Emily Nishikawa starts the second leg of the relay as Dahria Beatty finishes her leg at the PyeongChang Olympics in Feb. 2018. (Bob Nishikawa/Yukon News file)

World Cup season just around the corner for Yukon skiers

“I know I still really love to ski race and I feel like I haven’t reached my potential”

The World Cup may kick off in Ruka, Finland, on Nov. 24 but Yukoners Emily Nishikawa and Dahria Beatty are both easing into this season’s cross-country skiing schedule.

“My coach and I made the decision to start the season this year a little bit differently than I have the last two years,” said Beatty, explaining she plans to stay in Canada and race the first two events of the NorAm circuit in Vernon, B.C., and Whistler, B.C., respectively.

“We decided to take a little bit more of a build into the season and try to really fine-tune a couple of things I’ve been working on this summer in smaller races here where my coach is actually with me,” said Beatty.

While Beatty is targeting the Tour de Ski in Italy at the end of December for her season debut, Nishikawa is aiming to get into World Cup action just a little bit sooner — Dec. 8 at the event in Beitostolen, Norway.

“I’ve had a really focused summer of training,” said Nishikawa. “I’ve been able to focus on some of my weaknesses and just get into better fitness than I’ve ever been in for the start of the race season. … I hope to be moving well then and get some good results early season to kind of set myself up for the rest of the season.”

Both Nishikawa and Beatty said the focus for the season is to be in peak form when the World Ski Championships roll around the last week of February in Seefeld, Austria.

“There is a 10-km classic there that is one of my favourite races, so I’ve been focusing on that race with the plan to be there and be my very best on that day,” said Nishikawa.

Like Nishikawa, Beatty has a specific race in mind.

“The skate sprint at the World Championships is an event I’m targeting to try to peak for because it was a course I really did well on last year,” said Beatty. “I’m taking a bit of a slower start into the season so that I can hopefully be at my strongest at the end of February.”

Other than the World Ski Championships, Beatty said the final World Cup event of the season in Quebec City is one she’s hoping to excel at.

“(It’s) the last World Cup of the year and my parents will be coming to watch,” said Beatty. “It would be amazing to perform very strongly at home in Canada.”

The trio of Yukoners on the World Cup circuit is down to two this year after Knute Johnsgaard announced his retirement in April, and both Beatty and Nishikawa said he will be missed as a teammate.

“Competitive sport, especially amateur sport, we’re not doing it to make money — we’re doing it because we love it,” said Beatty. “You have to dedicate your entire life to it and you have to sacrifice a lot of other parts … It was amazing having Knute as a teammate, but I also know he has so many other passions and strengths in life that it’s hard to put those on hold forever.”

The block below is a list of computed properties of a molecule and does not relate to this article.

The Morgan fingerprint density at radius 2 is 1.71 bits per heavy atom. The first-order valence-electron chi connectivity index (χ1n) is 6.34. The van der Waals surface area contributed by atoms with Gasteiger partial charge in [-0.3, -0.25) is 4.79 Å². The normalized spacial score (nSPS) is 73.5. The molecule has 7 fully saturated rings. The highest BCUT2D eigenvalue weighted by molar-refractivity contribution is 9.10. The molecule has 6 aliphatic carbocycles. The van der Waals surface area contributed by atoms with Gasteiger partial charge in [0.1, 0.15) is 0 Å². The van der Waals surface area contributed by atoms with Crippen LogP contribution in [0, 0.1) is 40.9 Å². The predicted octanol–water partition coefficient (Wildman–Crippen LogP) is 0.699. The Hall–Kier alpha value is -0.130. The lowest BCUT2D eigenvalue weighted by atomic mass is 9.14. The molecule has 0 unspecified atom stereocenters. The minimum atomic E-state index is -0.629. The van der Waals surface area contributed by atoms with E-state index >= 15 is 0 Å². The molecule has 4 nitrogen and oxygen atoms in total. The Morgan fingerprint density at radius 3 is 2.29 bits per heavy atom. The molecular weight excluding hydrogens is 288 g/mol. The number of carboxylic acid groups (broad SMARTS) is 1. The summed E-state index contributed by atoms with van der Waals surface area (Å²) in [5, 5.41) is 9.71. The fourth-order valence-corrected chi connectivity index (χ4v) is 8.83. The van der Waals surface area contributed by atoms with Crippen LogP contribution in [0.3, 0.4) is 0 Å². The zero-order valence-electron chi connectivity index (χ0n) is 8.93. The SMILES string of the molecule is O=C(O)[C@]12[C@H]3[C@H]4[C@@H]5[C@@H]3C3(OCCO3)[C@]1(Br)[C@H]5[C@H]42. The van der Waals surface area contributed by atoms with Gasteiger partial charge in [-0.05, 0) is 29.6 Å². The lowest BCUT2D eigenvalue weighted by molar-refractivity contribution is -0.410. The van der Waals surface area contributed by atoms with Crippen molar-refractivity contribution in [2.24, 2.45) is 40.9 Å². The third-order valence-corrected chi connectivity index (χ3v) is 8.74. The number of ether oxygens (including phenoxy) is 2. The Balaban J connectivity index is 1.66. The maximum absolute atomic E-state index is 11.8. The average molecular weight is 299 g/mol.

Nishikawa said being at the Olympics with Johnsgaard and Beatty was something special.

“I was so grateful I got to go to the (Olympic) Games with him and Dahria. I think that was probably the highlight for me,” said Nishikawa. “He brought a lot of great energy so we definitely miss him, but I know he’s happy doing his thing.”

Looking back on the 2018 Olympics, both Beatty and Nishikawa said they’re motivated to get back to work.

“There is a bit of a comedown after the Olympics for sure,” said Nishikawa. “I took a bit of time this spring and I know I still really love to ski race and I feel like I haven’t reached my potential, so I think that is the exciting part — I can set new goals and it all starts again.”

Beatty echoed the sentiment that there was more to be done.

“I think in a way experiencing the Olympics and competing at the Olympics has just motivated me to really want to go again in four years and perform better than I did this last time,” said Beatty. “It was a great experience but I would love for my Olympic memories when I’m a retired athlete to be being there and competing for the podium.”

Contact John Hopkins-Hill at john.hopkinshill@yukon-news.com

Just Posted

New transitional home opens its doors

Supportive housing, semi-independent living and drop-in services are set to be offered

Yukonstruct, Poor Creature wrap up legal arguments

Justice Ron Veale is expected to give his decision on the case next week.

Second attempted murder charge laid in downtown Whitehorse shooting

Two men are now facing a total of 17 charges in relation to the shooting outside the Elite Hotel

WYATT’S WORLD

Wyatt’s World

Yukon Energy announces rate hike

The average Yukon household will pay an extra $20.48 every month

RCMP asks B.C. cannabis shop to remove image of Sam Steele

Owner happy to comply with RCMP, but wants more information first

EDITORIAL: Time for the Yukon Party’s opening act

Having a competitive leadership race could be good for the party

City news, briefly

Some of the news from the Dec. 2 Whitehorse city council meeting

Arctic Sports Inter-School Championship draws athletes from as far as Juneau

The three-day event included more than 300 participants from kindergarten to Grade 12

Access road to Telegraph Creek now open

Ministry has spent $300K to date on work to clear rockslide

Freedom Trails responds to lawsuit

A statement of defence was to the Yukon Supreme Court on Nov. 19.

Whitehorse RCMP seeking suspects after robbery at Yukon Inn

Robbery took place in early hours of Nov. 27, with suspects armed with a knife and “large stick”

Yukonomist: Your yogurt container’s dirty secret

You should still recycle, but recycling one might be giving you a false sense of environmental virtue

Most Read